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When Canadian retailers were cross about seeing shoppers head south

In 1990, Canadian retailers were concerned about the ongoing impact of cross-border shopping on the national economy.

Cross-border shopping opportunities in the U.S. had Canadian retailers concerned in 1990

A look at the battle for business in border cities as of the fall of 1990. 2:26

The bottle of peach-flavoured liquor a woman held up for a CBC reporter to see was just one example of the price disparity between Canada and the United States.

"$6.99," the woman said, when asked how much she'd paid for the bottle at a liquor store in Niagara Falls, N.Y., back in the fall of 1990.

"American," she added, clarifying that she was quoting the price in U.S. greenbacks.

She estimated the same bottle would retail for "at least $20" back home.

Cheap booze was one such bargain to be found on the other side of the border.

But there were many other consumer items that could be purchased at a lower price in the United States — even when duties and taxes were factored in, in some cases.

A temptation across Canada

Cross-border shopping was popular with Canadians in border cities across the country, including in Manitoba where bargain hunters could head to Grand Forks, N.D., to shop. (The National/CBC Archives)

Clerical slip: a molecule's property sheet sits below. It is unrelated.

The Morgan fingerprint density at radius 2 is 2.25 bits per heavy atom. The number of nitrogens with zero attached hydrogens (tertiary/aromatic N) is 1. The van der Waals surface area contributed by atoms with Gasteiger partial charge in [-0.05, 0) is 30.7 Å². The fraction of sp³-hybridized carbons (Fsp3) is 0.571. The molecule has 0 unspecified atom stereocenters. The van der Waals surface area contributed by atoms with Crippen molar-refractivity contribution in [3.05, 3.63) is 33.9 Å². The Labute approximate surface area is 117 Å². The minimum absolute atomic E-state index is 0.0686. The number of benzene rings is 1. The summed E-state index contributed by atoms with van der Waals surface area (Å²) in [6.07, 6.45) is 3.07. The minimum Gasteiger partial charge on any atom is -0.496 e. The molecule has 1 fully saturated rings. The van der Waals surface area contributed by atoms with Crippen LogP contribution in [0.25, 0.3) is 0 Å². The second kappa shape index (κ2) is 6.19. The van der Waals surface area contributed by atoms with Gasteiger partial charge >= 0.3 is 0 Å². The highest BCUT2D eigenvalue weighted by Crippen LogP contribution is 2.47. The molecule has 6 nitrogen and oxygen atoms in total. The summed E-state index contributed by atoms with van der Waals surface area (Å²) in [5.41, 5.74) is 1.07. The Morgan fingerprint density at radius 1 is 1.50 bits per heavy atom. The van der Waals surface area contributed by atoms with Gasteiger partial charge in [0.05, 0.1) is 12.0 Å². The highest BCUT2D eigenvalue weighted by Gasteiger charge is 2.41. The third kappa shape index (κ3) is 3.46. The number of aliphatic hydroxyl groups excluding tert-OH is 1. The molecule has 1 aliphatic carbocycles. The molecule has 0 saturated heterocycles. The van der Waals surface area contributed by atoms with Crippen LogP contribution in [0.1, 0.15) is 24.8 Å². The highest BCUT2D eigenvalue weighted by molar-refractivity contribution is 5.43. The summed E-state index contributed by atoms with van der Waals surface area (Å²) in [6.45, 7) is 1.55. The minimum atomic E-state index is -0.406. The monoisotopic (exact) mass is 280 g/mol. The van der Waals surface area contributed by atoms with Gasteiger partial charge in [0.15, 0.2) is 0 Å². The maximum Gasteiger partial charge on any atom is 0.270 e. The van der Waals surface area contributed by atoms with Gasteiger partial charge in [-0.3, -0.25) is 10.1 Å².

And that impulse to shop for those lower-priced items in the U.S. was worrisome to Canadian retailers — particularly those located near the border, whether in Ontario or other parts of the country.

In the case of Niagara Falls, Ont., local retailers had a figure they could point to, which they used to illustrate just how much business they were losing to cross-border shopping.

"Retailers in the Niagara peninsula say they're losing more than $100 million a year to the competition in New York [state]," reporter Steve Paikin told viewers on The National on Oct. 24, 1990.

'We are closing businesses'

Catherine Swift believed that the various governments in Canada did not have a clear understanding of how cross-border shopping was affecting businesses and jobs. (The National/CBC Archives)

The National was reporting on what the lure of cross-border shopping meant on a broader scale to Canada, at a time when retailers were meeting with government officials to try to convey their concerns.

Catherine Swift of the Canadian Federation of Independent Business said the politicians on this side of the border did not grasp the full implications of so many Canadians heading state-side to shop.

"I don't think our governments, at any levels, realize the seriousness of this problem," Swift told CBC News. 

"We are closing businesses and losing jobs because of the cross-border shopping situation."

Paikin said retailers also feared how the coming GST could further hurt their business, by making Canadians "believe that the U.S. is still a more attractive place to shop."

Reporter Steve Paikin visited the Niagara Falls area in the fall of 1990 to report on how cross-border shopping was affecting jobs and the economy in Canada. (The National/CBC Archives)

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